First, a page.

Move over, Shakespeare, as Ken Ludwig steals some of your thunder when it comes to mistaken identities, misunderstandings and slapstick silliness.  In Ludwig’s comedy farce “Moon Over Buffalo” now entertaining laughter at the Ivoryton Playhouse until Sunday, August 3, the burning question is “Is there a Frank Capra in the house?”

For George and Charlotte Hay, the married stars of a theatrical touring company, playing repertory in Buffalo, New York in 1953 is not exactly a dream come true.  Television has eroded their audiences and their coffers are empty   and fans are not flocking to see either of their current offerings:  “Private Lives” or “Cyrano de Bergerac.”  Yet the pair persevere, despite his rumored infidelity and her boredom with their marriage.

Suddenly the stars are out of alignment when their daughter Rosalind (Elizabeth Erwin) and her new fiancé Howard (Michael McDermott) arrive, an ingenue Eileen (Diandra Schmitt) in the company tearfully announces her pregnancy, theater accountant Richard (Derek Corriveau) pronounces imminent financial ruin, theater manager Paul (Ed Walsh) frantically tries to win back Rosalind’s affections and Charlotte’s costume dresser mom Ethel (Maggie McGlone-Jennings) refuses to wear her hearing aids to complicated and comic results.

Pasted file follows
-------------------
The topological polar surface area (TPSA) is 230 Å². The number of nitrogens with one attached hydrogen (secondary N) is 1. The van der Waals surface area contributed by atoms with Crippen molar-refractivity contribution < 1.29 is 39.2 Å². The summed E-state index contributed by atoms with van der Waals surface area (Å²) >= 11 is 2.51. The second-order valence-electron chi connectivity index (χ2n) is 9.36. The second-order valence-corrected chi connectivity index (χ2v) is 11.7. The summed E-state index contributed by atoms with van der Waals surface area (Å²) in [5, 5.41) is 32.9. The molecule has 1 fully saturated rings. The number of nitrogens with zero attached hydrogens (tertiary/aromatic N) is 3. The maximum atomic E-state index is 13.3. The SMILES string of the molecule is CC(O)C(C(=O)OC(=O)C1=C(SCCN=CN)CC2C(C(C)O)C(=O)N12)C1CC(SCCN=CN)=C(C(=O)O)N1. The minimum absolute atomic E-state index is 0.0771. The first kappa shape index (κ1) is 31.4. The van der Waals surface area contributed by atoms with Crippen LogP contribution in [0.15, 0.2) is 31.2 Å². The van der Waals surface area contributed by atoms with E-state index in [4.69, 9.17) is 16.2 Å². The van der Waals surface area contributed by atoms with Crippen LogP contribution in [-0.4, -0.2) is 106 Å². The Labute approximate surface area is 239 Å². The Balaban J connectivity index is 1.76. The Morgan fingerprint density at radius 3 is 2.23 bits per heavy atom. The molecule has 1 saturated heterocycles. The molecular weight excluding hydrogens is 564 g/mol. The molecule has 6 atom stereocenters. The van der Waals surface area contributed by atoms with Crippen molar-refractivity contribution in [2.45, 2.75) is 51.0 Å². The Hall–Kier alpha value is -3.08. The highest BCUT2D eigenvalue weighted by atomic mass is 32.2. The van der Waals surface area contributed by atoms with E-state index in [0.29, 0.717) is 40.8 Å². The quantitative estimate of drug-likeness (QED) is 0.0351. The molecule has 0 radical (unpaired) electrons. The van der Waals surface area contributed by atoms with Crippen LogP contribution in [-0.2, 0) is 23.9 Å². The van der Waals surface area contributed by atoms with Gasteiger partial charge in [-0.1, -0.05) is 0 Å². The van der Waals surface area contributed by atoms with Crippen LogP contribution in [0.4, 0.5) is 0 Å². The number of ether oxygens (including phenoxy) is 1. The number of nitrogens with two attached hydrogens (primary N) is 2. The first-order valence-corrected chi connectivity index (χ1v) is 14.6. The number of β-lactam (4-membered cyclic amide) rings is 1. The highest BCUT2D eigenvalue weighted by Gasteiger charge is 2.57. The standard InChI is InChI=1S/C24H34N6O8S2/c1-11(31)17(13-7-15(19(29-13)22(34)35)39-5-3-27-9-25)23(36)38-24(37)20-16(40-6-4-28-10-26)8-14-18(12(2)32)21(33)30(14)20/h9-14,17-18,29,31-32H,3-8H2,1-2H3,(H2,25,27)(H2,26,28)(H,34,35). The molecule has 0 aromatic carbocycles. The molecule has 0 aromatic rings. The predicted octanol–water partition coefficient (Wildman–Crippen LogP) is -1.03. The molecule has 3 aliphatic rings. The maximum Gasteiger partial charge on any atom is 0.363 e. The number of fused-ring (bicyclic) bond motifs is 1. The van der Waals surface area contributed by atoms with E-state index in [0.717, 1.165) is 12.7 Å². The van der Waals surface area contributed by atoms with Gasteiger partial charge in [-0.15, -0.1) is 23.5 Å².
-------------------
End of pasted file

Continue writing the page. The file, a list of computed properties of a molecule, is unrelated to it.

Real life husband and wife Buzz Roddy and Laurie Dawn set a merry pace with sword fights and slapstick, alcoholic binges and aggressive fisticuffs, broken legs and slamming doors.  For his directorial debut, Matthew J. Pugliese does an admirable job presiding  over the infectious insanity on stage.

For tickets ($35 adults, $30 seniors, $20 students, $15 children), call Ivoryton Playhouse, 103 Main Street, Ivoryton at 860-767-7318 or online at www.ivorytonplayhouse.org. (exit 3 or 4 off route 9).  Performances are Wednesday and Thursday at 7:30 p.m., Friday and Saturday at 8 p.m., with matinees Wednesday and Sunday at 2 p.m.

Discover for yourself if George and Charlotte have the talent and the stamina to grab their one last chance for stardom if and when movie producer Frank Capra comes to call.
This review first appeared in the Middletown Press on July 31.

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